When you use data queues from another machine, there's a data queue API that uses sockets to send the data over the network. You don't have to write it, someone else (probably IBM) has already written this for you. But, the sockets are still being used.

    Likewise, when you use ODBC over a network, the ODBC driver is using sockets to communicate with the server. So, again, your question is really whether or not to call code written by someone else (IBM or HiT or whomever wrote the ODBC driver) vs writing your own socket comms directly.

    The advantage to ODBC is that it does extra work for you. It doesn't just create a raw socket, but it provides full access to your database, without you having to write a complex database driver. You're using one that someone else wrote.

    On the other hand, if you aren't accessing a database, but just using ODBC as a way to communicate with another program, you may find that sockets code performs much better and requires less overhead, because ODBC is adding a lot of extra overhead snd other stuff you don't need.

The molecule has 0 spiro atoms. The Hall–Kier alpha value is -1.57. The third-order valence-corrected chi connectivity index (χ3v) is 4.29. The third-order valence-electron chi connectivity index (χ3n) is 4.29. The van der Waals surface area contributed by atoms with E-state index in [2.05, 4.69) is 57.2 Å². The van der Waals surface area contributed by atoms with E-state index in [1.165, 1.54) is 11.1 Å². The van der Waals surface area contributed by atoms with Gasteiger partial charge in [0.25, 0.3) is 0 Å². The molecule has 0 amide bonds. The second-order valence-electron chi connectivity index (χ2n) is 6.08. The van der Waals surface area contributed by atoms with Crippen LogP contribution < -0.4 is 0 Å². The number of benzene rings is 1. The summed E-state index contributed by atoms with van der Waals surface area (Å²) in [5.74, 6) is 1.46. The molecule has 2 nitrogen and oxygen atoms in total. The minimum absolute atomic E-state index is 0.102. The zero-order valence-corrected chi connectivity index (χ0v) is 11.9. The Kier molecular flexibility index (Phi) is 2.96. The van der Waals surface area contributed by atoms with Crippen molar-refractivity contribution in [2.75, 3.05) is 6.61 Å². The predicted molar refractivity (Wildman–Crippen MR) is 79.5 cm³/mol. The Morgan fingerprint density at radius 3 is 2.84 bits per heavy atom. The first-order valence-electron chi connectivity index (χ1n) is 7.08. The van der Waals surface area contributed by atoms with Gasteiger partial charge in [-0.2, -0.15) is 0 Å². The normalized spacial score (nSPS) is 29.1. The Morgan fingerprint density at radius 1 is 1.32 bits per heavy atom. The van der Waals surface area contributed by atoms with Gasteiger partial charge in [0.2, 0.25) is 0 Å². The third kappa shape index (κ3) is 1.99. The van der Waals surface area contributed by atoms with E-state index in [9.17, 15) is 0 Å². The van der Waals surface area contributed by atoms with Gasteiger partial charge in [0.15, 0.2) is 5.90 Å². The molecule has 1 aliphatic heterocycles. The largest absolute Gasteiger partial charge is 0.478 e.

Data queues are a fine tool. But, they're designed for IBM systems. Try connecting to a data queue from your iPhone, or from a PC running FreeBSD, etc. It doesn't work so well. They also add a bit of overhead (Though not nearly as much) over and above a simple call with sockets.

    It makes sense to use existing pre-written code when it's available because it makes programmers more productive. But, if there isn't an applicable pre-written program, or if it doesn't do exactly what you want, or runs too slow, or whatever, knowing how to code to the lower-level API is very useful.

    But, ultimately, the decision of which thing makes more sense in your particular project is something that you have to answer....
    Thank you Scott. As always you have the knowledge I envy.

    Since this other server will be requesting bits of data from more than one table I feel comfortable that writing my own socket program will work out best.

    I am confident that with the tools I have because of your tutorial I'll get it done.